Thoughts on On-line pre-reqs.

Anyone have any experience with medical schools looking favorably or otherwise for taking on-line course work?
I just cannot find (in my locale) any weekend or evening courses but may have a chance to take O-Chem and physics lectures on-line. I can swing lab hours locally.
I will run it by the state schools that I am anticipating applying to. Just wondering if anyone has any insight.
Thanks to all that reply. This really is a neat resource.
Peace and my best to you all in your endeavors.
An old PA… getting older :slight_smile:

Hi there,
On-line classwork is very common now. I don’t think that anyone on an admissions committee would look unfavorablely at an online class as long as you learned the material and as long as the institution was accredited. University of Maryland has many on-line classes for example. Distance learning is very good for people who need the flexiblility of being able to do the coursework at different times than business hours. Just make sure that the institution you choose is reputable and accredited.

Now there is something that I did not think of–on line pre-requ courses!!! I have one or two that I would like to take on line…what other schools are accredited that an admissions team would look favorable upon?
E Lynne

I would contact schools and make sure that they actually accept on-line pre-reqs. If I remember correctly some schools did not. Although online classes are common I would hesitate to get all my pre-reqs done that way. Again, the best bet is to contact some schools and ask them.

I took online calculus through the Univ of Illinois Urbana-Champaign. I was very pleased with the course. I had already been accepted by the time I completed my two semesters of this course, however.
Some schools have given other people trouble about this, so I would inquire. I would very much hesitate to take any courses online which also require a lab–ie., the basics of bio, chem, physics and a semester of o chem. Integrating the course with the lab is generally better in my opinion. However, I don’t see the harm in taking math courses this way.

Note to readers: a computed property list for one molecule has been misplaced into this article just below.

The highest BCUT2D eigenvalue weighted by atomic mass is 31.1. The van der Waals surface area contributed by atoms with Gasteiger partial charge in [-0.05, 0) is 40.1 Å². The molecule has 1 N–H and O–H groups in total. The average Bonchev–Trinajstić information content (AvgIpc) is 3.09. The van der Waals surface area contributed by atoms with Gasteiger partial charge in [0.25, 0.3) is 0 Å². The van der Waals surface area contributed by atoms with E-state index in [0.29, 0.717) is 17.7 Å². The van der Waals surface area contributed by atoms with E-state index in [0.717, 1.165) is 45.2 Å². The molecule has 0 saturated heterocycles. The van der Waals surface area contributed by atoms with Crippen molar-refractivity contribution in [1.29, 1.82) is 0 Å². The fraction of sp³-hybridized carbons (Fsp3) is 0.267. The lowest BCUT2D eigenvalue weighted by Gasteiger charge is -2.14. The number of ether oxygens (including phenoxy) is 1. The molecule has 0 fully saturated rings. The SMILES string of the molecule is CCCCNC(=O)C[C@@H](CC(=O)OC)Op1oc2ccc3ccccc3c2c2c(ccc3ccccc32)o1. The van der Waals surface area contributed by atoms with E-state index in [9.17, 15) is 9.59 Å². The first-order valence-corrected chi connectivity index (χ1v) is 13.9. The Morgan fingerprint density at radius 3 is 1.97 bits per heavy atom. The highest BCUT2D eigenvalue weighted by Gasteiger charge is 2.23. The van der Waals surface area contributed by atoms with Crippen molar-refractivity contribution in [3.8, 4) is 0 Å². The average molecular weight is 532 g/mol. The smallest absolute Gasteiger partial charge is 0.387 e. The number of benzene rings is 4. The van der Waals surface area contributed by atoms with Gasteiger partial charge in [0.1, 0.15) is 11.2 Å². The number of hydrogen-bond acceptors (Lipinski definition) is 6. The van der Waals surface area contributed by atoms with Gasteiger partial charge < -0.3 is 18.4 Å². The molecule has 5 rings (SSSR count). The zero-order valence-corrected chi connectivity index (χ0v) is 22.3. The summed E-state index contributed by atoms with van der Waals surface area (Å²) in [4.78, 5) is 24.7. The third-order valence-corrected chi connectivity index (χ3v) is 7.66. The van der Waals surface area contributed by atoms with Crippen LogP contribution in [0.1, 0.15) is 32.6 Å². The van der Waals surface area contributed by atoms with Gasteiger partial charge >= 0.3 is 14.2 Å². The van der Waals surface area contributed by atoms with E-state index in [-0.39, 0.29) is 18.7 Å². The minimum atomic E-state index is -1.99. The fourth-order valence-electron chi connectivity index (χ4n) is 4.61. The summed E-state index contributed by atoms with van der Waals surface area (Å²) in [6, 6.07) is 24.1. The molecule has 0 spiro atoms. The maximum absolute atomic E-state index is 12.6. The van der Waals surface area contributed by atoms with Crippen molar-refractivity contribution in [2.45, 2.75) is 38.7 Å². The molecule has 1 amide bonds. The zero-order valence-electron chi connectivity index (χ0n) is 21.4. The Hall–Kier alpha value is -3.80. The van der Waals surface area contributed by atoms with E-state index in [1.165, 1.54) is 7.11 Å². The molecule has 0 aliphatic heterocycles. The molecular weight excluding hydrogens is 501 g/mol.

best regards

Joe has a good point… what about the labs?

This is something I’ve looked into as well… but the labs are something you have to take. It’s begining to seem like it’s virtually impossible to take lab classes like bio and chem unless you are only working part time- or else take them at a community college. I have scoured and searched to no avail. premed just isn’t geared for full time workers

I’m not sure how it looks at your school, but I took some on-line classes in the past and when I picek up the trascripts they didn’t even mention that those particular classes were on-line classes. So in my case the Ad. Com. won’t even know that those classes were on-line ones.

I would make very very very sure that the schools you are considering will accept on-line/distance learning classes for pre-reqs. As far as keeping all of your options open, I would advise, “Don’t even think it.” But that is the conservative p.o.v. (Math might be the exception to this. Maybe.)

How in the world do the adcoms even know its an online class? A lot of my basic classes I took online and there is no way to tell if I took it online or oncampus.
Does it say on your transcript that is was online or something? None of the schools that I know of do that that is why I am curious.